Cate Blanchett’s Hela sports long dark hair which, when she brushes it back with her hands become enormous imposing deer antlers – a look, (much like Jason Isaacs’ ridiculously tall beaver hat adorning his Colonel Tavington in The Patriot), which only the likes of a great actor such as herself could sell as frightening.

As a side note, it is interesting to consider that Blanchett also played Galadriel, another extremely powerful supernatural being – the Queen Mother of the elves in Lord of the Rings who, when offered the Ring by Frodo gave a terrifying vision to Frodo should she accept:

"In the place of a Dark Lord you would have a Queen! Not dark but beautiful and terrible as the Morn! Treacherous as the Seas! Stronger than the foundations of the Earth! All shall love me and despair!"

But who then musters heroic self restraint and refuses ownership of the treacherous Ring.

"I have passed the test. I will diminish, and go into the West, and remain Galadriel. "

Weeeeeeeeeeeeeell just imagine if Galadriel had hungrily embraced the proffered ornament, eagerly put it on her finger, crushed Lord Sauron between her greedy fingers then you would get an idea of Hela – the flip side of Galadriel.

  And Blanchett has a Hela-va (think about it) good time munching on this role. She chews scenery, mows down soldiers, blows up castles and mews theatrically about being so very unappreciated in magnificent anti-hero finery. Hela is a worthy counterpoint to Thor’s beautifully strutting, splendidly self-aware position as the hero of the story.

But the story is not nearly as Wagernian as you might think, as characters, in very human fashion – make mistakes, trip, run into walls and annoy each other.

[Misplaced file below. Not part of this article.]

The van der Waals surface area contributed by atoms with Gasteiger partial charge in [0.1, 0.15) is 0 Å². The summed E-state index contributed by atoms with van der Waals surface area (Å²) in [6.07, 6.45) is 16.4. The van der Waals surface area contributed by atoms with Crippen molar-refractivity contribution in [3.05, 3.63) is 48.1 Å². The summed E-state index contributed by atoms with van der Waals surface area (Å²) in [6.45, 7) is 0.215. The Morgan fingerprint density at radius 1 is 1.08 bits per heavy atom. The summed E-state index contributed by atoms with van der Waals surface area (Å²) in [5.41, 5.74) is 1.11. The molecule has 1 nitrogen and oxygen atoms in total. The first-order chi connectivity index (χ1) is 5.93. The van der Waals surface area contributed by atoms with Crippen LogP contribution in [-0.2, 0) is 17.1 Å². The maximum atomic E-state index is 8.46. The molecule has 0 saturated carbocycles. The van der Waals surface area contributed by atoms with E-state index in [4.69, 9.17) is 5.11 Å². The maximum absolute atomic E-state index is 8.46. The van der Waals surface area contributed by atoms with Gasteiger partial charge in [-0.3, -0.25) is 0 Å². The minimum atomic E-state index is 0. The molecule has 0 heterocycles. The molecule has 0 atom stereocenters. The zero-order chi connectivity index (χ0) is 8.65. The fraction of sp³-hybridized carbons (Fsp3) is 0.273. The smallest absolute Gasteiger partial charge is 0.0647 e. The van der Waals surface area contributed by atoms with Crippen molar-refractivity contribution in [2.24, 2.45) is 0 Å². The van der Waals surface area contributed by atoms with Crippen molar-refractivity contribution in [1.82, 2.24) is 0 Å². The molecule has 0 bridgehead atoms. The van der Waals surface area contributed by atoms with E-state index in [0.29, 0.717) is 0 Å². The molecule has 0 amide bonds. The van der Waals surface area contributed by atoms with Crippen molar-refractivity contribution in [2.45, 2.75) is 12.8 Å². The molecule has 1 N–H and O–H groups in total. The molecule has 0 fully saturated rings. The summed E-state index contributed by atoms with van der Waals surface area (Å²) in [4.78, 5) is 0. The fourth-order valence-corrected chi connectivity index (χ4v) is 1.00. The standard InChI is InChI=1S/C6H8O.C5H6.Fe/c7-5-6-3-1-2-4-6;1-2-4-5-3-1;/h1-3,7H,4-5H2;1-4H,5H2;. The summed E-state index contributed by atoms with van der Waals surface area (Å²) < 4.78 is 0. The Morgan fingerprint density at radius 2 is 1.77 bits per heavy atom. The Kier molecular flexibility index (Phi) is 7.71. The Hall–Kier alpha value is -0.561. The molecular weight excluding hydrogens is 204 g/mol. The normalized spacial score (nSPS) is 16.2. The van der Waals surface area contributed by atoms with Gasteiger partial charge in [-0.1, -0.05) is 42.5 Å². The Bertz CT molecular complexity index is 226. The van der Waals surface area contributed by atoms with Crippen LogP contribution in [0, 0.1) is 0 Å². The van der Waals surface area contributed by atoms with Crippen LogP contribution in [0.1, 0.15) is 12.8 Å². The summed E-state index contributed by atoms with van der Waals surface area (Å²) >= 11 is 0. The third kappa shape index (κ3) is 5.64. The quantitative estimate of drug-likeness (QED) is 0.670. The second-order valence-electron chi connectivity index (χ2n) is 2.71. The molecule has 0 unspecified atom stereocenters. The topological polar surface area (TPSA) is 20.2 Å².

The screenwriters manage to run right up to that line in the sand between parody and affectionate homage and occasionally even plant one foot on either side. But they keep the ebb and flow between the comedy and genuine tragedy balanced as skillfully as a sword juggler at a PT Barnum circus.

Thor: Ragnarok is exactly what it should be: a live action comic book, brought to a gloriously larger than life by its director Taiha Waititi a New Zealand born child of both Maori and Jewish heritage, who also plays a wry rock monster gladiator named Korg.

Thor: Ragnarok is a perfect example of its kind. Like a two hour Disney ride it leaves you awash in eye-popping breath taking images, gentle humor which makes otherwise grandiose heroes familiar, and a plot which will carry you along like the Kali Rapids River Ride at Disneyworld. Thor: Ragnarok is, at turns, funny, heart-wrenching, heroic, endearing and ridiculous in only the way a comic book hero can come alive.

So grab your popcorn, turn your brain off and let Thor: Ragnarok take you on one of the most entertaining rides of the year. Had they been part of the same mythology, Thor: Ragnarok would have made Apollo proud.

AMERICAN MADE – FITTING SUCCESSOR TO RISKY BUSINESS

In 1983 Tom Cruise launched himself into stardom with his first leading role as Joel Goodson (no symbolism here, eh?) in Risky Business. Risky Business is the iconic story of a promising kid who through a series of serendipitous events goes from clean cut  college applicant to wildly successful pimp in the course of a long weekend while his parents are away. To this day people debate whether it was a social commentary, a smart offshoot of the Animal House genre, a drama with comedic elements or a black comedy. In many ways it is really a cynical tragedy of the ease with which innocence can be corrupted.